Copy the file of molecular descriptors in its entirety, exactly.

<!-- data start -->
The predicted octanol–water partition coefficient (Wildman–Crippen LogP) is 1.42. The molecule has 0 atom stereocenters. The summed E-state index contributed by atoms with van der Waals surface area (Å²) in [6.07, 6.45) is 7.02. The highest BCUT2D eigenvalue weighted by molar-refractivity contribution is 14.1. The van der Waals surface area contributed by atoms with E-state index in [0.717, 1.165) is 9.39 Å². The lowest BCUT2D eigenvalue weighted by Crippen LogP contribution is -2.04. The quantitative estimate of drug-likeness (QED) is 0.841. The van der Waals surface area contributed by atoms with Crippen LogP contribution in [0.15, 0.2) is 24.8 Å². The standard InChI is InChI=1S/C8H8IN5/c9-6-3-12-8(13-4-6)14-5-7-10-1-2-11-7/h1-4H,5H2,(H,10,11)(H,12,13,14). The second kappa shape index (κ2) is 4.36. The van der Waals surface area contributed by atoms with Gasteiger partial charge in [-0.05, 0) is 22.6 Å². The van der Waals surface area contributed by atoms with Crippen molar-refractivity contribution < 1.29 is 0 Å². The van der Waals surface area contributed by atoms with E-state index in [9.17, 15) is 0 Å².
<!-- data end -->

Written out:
The predicted octanol–water partition coefficient (Wildman–Crippen LogP) is 1.42. The molecule has 0 atom stereocenters. The summed E-state index contributed by atoms with van der Waals surface area (Å²) in [6.07, 6.45) is 7.02. The highest BCUT2D eigenvalue weighted by molar-refractivity contribution is 14.1. The van der Waals surface area contributed by atoms with E-state index in [0.717, 1.165) is 9.39 Å². The lowest BCUT2D eigenvalue weighted by Crippen LogP contribution is -2.04. The quantitative estimate of drug-likeness (QED) is 0.841. The van der Waals surface area contributed by atoms with Crippen LogP contribution in [0.15, 0.2) is 24.8 Å². The standard InChI is InChI=1S/C8H8IN5/c9-6-3-12-8(13-4-6)14-5-7-10-1-2-11-7/h1-4H,5H2,(H,10,11)(H,12,13,14). The second kappa shape index (κ2) is 4.36. The van der Waals surface area contributed by atoms with Gasteiger partial charge in [-0.05, 0) is 22.6 Å². The van der Waals surface area contributed by atoms with Crippen molar-refractivity contribution < 1.29 is 0 Å². The van der Waals surface area contributed by atoms with E-state index in [9.17, 15) is 0 Å².